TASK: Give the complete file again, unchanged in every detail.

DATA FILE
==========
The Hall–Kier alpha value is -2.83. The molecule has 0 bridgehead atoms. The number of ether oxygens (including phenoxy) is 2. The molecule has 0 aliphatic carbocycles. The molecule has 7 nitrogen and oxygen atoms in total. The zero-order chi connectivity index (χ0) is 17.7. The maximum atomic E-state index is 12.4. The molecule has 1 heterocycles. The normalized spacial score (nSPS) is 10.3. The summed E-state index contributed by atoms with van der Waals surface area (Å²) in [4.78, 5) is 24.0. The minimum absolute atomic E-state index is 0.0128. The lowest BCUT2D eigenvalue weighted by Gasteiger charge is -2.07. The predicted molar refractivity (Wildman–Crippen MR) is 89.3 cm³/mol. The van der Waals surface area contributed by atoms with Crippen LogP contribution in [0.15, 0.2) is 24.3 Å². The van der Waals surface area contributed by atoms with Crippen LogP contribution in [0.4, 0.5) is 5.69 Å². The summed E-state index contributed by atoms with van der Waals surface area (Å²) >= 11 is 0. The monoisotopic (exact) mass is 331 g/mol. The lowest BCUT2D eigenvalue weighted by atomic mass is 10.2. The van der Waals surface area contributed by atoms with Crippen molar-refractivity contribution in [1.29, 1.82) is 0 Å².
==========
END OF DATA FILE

The Hall–Kier alpha value is -2.83. The molecule has 0 bridgehead atoms. The number of ether oxygens (including phenoxy) is 2. The molecule has 0 aliphatic carbocycles. The molecule has 7 nitrogen and oxygen atoms in total. The zero-order chi connectivity index (χ0) is 17.7. The maximum atomic E-state index is 12.4. The molecule has 1 heterocycles. The normalized spacial score (nSPS) is 10.3. The summed E-state index contributed by atoms with van der Waals surface area (Å²) in [4.78, 5) is 24.0. The minimum absolute atomic E-state index is 0.0128. The lowest BCUT2D eigenvalue weighted by Gasteiger charge is -2.07. The predicted molar refractivity (Wildman–Crippen MR) is 89.3 cm³/mol. The van der Waals surface area contributed by atoms with Crippen LogP contribution in [0.15, 0.2) is 24.3 Å². The van der Waals surface area contributed by atoms with Crippen LogP contribution in [0.4, 0.5) is 5.69 Å². The summed E-state index contributed by atoms with van der Waals surface area (Å²) >= 11 is 0. The monoisotopic (exact) mass is 331 g/mol. The lowest BCUT2D eigenvalue weighted by atomic mass is 10.2. The van der Waals surface area contributed by atoms with Crippen molar-refractivity contribution in [1.29, 1.82) is 0 Å².